NEW YORK, NY - JULY 7: People hold banners and chant slogans as they march from Union Square Park to Grand Central to protest the killing of 3 black men by police in 48 hours, in Manhattan, New York on July 7, 2016. (Photo by Volkan Furuncu/Anadolu Agency/Getty Images)
NEW YORK, NY - JULY 7: People hold banners and chant slogans as they march from Union Square Park to Grand Central to protest the killing of 3 black men by police in 48 hours, in Manhattan, New York on July 7, 2016. (Photo by Volkan Furuncu/Anadolu Agency/Getty Images)
NEW YORK, NY - JULY 7: People hold banners and chant slogans as they march from Union Square Park to Grand Central to protest the killing of 3 black men by police in 48 hours, in Manhattan, New York on July 7, 2016. (Photo by Volkan Furuncu/Anadolu Agency/Getty Images)
NEW YORK, NY - JULY 7: People hold banners and chant slogans as they march from Union Square Park to Grand Central to protest the killing of 3 black men by police in 48 hours, in Manhattan, New York on July 7, 2016. (Photo by Volkan Furuncu/Anadolu Agency/Getty Images)
NEW YORK, NY - JULY 7: People hold banners and chant slogans as they march from Union Square Park to Grand Central to protest the killing of 3 black men by police in 48 hours, in Manhattan, New York on July 7, 2016. (Photo by Volkan Furuncu/Anadolu Agency/Getty Images)
NEW YORK, NY - JULY 7: People hold banners and chant slogans as they march from Union Square Park to Grand Central to protest the killing of 3 black men by police in 48 hours, in Manhattan, New York on July 7, 2016. (Photo by Volkan Furuncu/Anadolu Agency/Getty Images)
NEW YORK, NY - JULY 7: People hold banners and chant slogans as they march from Union Square Park to Grand Central to protest the killing of 3 black men by police in 48 hours, in Manhattan, New York on July 7, 2016. (Photo by Volkan Furuncu/Anadolu Agency/Getty Images)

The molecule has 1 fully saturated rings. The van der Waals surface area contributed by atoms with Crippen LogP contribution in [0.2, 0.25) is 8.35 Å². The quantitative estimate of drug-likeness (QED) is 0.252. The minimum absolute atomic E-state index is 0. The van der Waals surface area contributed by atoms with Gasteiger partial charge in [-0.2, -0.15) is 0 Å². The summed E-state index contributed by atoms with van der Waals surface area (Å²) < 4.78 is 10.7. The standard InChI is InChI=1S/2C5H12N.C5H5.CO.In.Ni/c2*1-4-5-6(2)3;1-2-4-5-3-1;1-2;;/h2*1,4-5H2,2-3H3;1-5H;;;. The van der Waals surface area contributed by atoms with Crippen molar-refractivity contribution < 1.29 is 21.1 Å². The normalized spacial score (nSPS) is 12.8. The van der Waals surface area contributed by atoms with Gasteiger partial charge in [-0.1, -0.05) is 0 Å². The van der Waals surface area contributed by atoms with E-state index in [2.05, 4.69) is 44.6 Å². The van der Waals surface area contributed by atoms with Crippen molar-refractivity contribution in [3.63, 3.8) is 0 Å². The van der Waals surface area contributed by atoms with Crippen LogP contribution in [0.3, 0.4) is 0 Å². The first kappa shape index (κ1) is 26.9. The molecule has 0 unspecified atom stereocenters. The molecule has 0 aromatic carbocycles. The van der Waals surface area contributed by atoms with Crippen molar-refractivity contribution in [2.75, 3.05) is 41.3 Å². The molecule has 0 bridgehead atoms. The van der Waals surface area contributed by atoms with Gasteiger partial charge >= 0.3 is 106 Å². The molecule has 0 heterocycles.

NEW YORK, NY - JULY 07: Activists march along 42nd Street and 11th Avenue in response to the recent fatal shootings of two black men by police, July 7, 2016 in New York City. Protests and public outcry have grown in the days following the deaths of Alton Sterling on July 5, 2016 in Baton Rouge, Louisiana and Philando Castile on July 6, 2016, in Falcon Heights, Minnesota. (Photo by James Devaney/Getty Images)
Demonstators as they march through the city and call for justice for Alton Sterling and Philandro Castile as they rally on July 7, 2016 in New York. Black motorist Philando Castile, 32, a school cafeteria worker, was shot at close range by a Minnesota cop and seen bleeding to death in a graphic video shot by his girlfriend that went viral Thursday, the second fatal police shooting to rock America in as many days. / AFP / TIMOTHY A. CLARY (Photo credit should read TIMOTHY A. CLARY/AFP/Getty Images)
Demonstators are arrested by the NYPD after they march through the city and call for justice for Alton Sterling and Philandro Castile in the middle of Times Square July 7, 2016 in New York. Black motorist Philando Castile, 32, a school cafeteria worker, was shot at close range by a Minnesota cop and seen bleeding to death in a graphic video shot by his girlfriend that went viral Thursday, the second fatal police shooting to rock America in as many days. / AFP / TIMOTHY A. CLARY (Photo credit should read TIMOTHY A. CLARY/AFP/Getty Images)
BATON ROUGE, LA - JULY 07: Protesters wave signs in front of the Triple S Mart on July 7, 2016 in Baton Rouge, Louisiana. Alton Sterling was shot by a police officer in front of the Triple S Food Mart in Baton Rouge on July 5th, leading the Department of Justice to open a civil rights investigation. (Photo by Mark Wallheiser/Getty Images)